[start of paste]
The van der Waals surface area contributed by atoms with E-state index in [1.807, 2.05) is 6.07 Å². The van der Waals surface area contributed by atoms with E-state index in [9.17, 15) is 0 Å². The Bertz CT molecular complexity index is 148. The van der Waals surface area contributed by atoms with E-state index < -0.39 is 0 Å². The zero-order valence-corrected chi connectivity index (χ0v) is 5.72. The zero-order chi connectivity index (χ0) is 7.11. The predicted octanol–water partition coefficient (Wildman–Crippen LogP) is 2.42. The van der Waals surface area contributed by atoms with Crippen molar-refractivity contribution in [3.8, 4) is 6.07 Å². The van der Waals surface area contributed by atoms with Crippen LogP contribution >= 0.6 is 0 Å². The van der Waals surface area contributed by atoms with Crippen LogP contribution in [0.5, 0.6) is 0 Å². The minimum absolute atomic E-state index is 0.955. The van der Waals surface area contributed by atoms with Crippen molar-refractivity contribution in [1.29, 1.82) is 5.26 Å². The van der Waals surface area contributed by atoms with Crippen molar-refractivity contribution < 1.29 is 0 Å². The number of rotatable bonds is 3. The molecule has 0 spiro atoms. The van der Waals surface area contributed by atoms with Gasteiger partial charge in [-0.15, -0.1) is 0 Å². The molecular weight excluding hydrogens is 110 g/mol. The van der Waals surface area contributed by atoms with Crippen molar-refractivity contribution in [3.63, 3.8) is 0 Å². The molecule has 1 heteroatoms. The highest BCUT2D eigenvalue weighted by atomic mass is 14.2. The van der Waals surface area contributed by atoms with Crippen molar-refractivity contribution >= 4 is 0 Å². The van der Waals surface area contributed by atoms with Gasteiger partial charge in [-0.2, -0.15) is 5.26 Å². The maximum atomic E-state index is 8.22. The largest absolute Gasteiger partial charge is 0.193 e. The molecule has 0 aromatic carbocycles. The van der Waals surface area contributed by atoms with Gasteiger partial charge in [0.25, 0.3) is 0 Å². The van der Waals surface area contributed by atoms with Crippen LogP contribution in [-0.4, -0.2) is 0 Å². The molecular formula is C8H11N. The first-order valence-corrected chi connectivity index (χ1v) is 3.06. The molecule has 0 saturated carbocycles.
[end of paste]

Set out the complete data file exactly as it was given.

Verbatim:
The van der Waals surface area contributed by atoms with E-state index in [1.807, 2.05) is 6.07 Å². The van der Waals surface area contributed by atoms with E-state index in [9.17, 15) is 0 Å². The Bertz CT molecular complexity index is 148. The van der Waals surface area contributed by atoms with E-state index < -0.39 is 0 Å². The zero-order valence-corrected chi connectivity index (χ0v) is 5.72. The zero-order chi connectivity index (χ0) is 7.11. The predicted octanol–water partition coefficient (Wildman–Crippen LogP) is 2.42. The van der Waals surface area contributed by atoms with Crippen molar-refractivity contribution in [3.8, 4) is 6.07 Å². The van der Waals surface area contributed by atoms with Crippen LogP contribution >= 0.6 is 0 Å². The van der Waals surface area contributed by atoms with Crippen LogP contribution in [0.5, 0.6) is 0 Å². The minimum absolute atomic E-state index is 0.955. The van der Waals surface area contributed by atoms with Crippen molar-refractivity contribution in [1.29, 1.82) is 5.26 Å². The van der Waals surface area contributed by atoms with Crippen molar-refractivity contribution < 1.29 is 0 Å². The number of rotatable bonds is 3. The molecule has 0 spiro atoms. The van der Waals surface area contributed by atoms with Gasteiger partial charge in [-0.15, -0.1) is 0 Å². The molecular weight excluding hydrogens is 110 g/mol. The van der Waals surface area contributed by atoms with Crippen molar-refractivity contribution in [3.63, 3.8) is 0 Å². The molecule has 1 heteroatoms. The highest BCUT2D eigenvalue weighted by atomic mass is 14.2. The van der Waals surface area contributed by atoms with Crippen molar-refractivity contribution >= 4 is 0 Å². The van der Waals surface area contributed by atoms with Gasteiger partial charge in [-0.2, -0.15) is 5.26 Å². The maximum atomic E-state index is 8.22. The largest absolute Gasteiger partial charge is 0.193 e. The molecule has 0 aromatic carbocycles. The van der Waals surface area contributed by atoms with Gasteiger partial charge in [0.25, 0.3) is 0 Å². The van der Waals surface area contributed by atoms with Crippen LogP contribution in [-0.4, -0.2) is 0 Å². The molecular formula is C8H11N. The first-order valence-corrected chi connectivity index (χ1v) is 3.06. The molecule has 0 saturated carbocycles.